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Payment Is 'Not a Dirty Word': Paper Offers Framework to Support Subjects

When, and how, to pay research subjects are among the more vexing issues principal investigators (PIs) and institutional review boards (IRBs) face. Both want studies to reach recruitment goals and not place unacceptable burdens on subjects. Yet proffers of payments to potential study participants can’t lead to coercion or “undue influence” on them.

To help piece this puzzle together, a working group of “ethicists, members of IRBs, investigators, regulators, research participants, and industry representatives” met in 2016 to consider “payments in publicly and privately funded research, at academic institutions and elsewhere, and in various phases of research.” Their efforts led to the publication of an article in The New England Journal of Medicine (NEJM), “A Framework for Ethical Payment to Research Participants.”

Despite being “ubiquitous,” these payments “continue to engender controversy, and the payment-related policies and practices of [IRB] often reflect some discomfort with payment,” according to the paper, coauthored by Holly Fernandez Lynch, an assistant professor in the University of Pennsylvania’s Department of Medical Ethics and Health Policy, and Barbara Bierer, whose titles include faculty director of the Multi-Regional Clinical Trials Center of Brigham and Women’s Hospital. Their coauthors are four other ethicists and translational science researchers. The article appears in the NEJM under the “Sounding Board” category. The paper includes two boxes: “Considerations for Investigators Proposing Payment Offers” and “Considerations for IRBs Reviewing Payment Offers” (see page 8).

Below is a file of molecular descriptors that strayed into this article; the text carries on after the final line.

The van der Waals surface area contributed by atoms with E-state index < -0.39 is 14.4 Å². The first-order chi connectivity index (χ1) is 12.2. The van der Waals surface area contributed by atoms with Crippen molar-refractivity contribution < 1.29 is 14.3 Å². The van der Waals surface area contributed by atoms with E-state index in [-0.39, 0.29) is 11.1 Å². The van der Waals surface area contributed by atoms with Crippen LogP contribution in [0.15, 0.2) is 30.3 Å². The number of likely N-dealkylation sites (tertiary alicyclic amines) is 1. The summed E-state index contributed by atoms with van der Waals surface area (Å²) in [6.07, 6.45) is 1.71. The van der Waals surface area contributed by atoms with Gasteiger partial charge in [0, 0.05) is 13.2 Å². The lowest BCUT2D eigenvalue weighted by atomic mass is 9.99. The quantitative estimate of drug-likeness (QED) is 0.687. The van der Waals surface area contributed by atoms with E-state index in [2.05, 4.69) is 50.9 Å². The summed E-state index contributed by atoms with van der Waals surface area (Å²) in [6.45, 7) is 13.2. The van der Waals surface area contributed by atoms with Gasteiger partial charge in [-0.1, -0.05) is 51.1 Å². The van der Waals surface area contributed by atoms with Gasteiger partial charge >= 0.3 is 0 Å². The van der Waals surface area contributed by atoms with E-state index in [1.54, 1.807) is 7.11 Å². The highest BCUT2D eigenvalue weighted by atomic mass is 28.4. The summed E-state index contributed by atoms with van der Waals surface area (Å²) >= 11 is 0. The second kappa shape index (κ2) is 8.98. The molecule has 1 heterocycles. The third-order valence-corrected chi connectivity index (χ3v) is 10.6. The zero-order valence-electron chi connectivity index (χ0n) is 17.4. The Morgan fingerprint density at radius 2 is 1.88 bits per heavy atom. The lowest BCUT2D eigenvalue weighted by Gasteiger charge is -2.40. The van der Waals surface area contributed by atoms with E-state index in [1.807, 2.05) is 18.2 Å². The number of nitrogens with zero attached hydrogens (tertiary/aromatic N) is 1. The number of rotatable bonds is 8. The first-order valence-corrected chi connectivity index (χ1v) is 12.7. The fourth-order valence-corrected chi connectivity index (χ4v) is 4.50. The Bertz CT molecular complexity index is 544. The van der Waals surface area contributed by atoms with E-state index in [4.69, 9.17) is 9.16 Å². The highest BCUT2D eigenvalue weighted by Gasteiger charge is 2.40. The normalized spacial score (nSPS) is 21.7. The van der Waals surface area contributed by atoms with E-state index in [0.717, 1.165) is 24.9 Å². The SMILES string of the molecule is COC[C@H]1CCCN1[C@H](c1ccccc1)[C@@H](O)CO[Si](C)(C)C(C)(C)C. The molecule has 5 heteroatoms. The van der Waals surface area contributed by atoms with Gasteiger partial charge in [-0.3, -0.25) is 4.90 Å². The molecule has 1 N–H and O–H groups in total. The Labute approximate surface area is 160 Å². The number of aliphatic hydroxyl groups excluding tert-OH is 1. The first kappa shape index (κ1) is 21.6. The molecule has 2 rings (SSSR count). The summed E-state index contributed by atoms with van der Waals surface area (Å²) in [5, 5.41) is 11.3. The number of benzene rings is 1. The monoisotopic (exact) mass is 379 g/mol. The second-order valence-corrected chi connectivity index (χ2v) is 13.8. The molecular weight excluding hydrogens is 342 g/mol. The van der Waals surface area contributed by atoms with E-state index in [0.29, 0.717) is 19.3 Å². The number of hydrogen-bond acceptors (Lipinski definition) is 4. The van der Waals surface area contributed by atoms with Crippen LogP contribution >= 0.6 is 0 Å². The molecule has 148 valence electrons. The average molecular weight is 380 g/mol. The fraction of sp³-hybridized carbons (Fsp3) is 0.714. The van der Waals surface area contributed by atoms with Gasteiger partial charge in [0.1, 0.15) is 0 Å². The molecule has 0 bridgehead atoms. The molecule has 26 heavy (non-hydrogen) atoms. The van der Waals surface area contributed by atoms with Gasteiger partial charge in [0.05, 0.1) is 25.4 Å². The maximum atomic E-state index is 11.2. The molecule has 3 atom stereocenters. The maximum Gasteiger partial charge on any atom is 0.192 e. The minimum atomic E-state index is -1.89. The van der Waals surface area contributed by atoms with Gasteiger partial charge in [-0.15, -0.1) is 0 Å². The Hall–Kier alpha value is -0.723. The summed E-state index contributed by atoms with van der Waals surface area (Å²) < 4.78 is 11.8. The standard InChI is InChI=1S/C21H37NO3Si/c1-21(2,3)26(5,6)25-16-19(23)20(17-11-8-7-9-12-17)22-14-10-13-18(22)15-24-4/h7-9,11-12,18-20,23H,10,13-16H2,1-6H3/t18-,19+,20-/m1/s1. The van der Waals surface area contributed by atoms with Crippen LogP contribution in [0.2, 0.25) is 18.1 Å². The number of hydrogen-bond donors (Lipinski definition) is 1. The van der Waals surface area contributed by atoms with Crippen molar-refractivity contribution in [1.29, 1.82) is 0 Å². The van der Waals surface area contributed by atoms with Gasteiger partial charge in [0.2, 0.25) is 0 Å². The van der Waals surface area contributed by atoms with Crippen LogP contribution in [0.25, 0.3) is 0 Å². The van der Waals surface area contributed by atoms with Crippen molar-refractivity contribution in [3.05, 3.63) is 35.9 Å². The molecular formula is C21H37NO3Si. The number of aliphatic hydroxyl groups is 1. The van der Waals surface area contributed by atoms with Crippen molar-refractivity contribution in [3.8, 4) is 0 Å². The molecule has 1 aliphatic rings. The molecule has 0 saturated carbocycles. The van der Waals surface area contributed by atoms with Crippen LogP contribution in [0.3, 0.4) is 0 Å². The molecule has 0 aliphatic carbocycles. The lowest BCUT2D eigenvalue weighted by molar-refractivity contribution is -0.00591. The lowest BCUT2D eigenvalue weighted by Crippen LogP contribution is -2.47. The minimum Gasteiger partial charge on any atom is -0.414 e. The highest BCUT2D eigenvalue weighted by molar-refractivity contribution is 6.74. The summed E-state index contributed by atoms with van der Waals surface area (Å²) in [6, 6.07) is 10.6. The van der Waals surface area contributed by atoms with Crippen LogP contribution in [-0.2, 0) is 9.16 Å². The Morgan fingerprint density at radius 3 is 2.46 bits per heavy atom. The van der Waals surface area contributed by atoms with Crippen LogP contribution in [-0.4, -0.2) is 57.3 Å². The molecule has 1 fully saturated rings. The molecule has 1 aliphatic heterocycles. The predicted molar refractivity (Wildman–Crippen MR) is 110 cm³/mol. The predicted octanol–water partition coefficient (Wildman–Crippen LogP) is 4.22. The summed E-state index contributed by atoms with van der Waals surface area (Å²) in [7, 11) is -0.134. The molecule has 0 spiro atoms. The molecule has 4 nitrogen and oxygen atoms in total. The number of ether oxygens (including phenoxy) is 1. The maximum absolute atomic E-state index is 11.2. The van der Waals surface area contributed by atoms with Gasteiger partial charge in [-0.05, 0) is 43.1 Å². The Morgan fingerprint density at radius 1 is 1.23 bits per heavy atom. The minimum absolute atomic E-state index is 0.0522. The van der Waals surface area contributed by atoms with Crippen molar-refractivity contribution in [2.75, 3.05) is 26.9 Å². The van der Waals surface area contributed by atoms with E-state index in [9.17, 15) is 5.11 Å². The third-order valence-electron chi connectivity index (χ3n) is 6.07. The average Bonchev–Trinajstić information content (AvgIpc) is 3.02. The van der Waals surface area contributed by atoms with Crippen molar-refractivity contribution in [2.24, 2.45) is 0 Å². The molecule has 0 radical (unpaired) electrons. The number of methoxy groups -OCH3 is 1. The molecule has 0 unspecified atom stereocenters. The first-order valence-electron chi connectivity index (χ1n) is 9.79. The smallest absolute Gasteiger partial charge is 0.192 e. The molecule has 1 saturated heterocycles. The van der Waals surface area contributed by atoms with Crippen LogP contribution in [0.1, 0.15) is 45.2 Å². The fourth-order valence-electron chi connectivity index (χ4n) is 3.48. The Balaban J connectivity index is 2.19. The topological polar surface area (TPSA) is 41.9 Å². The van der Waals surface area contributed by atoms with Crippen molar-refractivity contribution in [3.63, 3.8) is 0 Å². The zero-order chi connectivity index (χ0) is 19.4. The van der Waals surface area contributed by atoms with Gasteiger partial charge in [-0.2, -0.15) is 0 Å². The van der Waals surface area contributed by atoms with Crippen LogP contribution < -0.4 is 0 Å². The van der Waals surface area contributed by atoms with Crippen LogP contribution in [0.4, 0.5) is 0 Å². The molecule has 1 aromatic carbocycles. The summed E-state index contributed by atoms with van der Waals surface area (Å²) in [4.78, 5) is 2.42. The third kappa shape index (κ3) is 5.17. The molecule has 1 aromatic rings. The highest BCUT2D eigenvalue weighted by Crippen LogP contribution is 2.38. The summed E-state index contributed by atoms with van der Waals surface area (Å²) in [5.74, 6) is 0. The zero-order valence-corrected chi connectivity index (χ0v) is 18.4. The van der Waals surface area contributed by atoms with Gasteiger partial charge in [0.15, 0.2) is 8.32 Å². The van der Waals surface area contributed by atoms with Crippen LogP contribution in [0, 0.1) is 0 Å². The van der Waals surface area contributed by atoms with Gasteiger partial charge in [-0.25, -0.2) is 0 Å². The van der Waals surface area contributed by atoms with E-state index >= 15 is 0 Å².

As part of a discussion about the paper, RRC asked Fernandez Lynch what prompted the group to tackle this topic now. “Our main driver was evidence that many clinical trials have difficulty recruiting enough participants to meet their enrollment targets in a timely fashion,” she told RRC. “Although more data is needed about whether payment can help address this problem, it seems intuitively likely. Therefore, we are concerned that an important recruitment tool is not being sufficiently utilized out of concern regarding coercion and undue inducement.”

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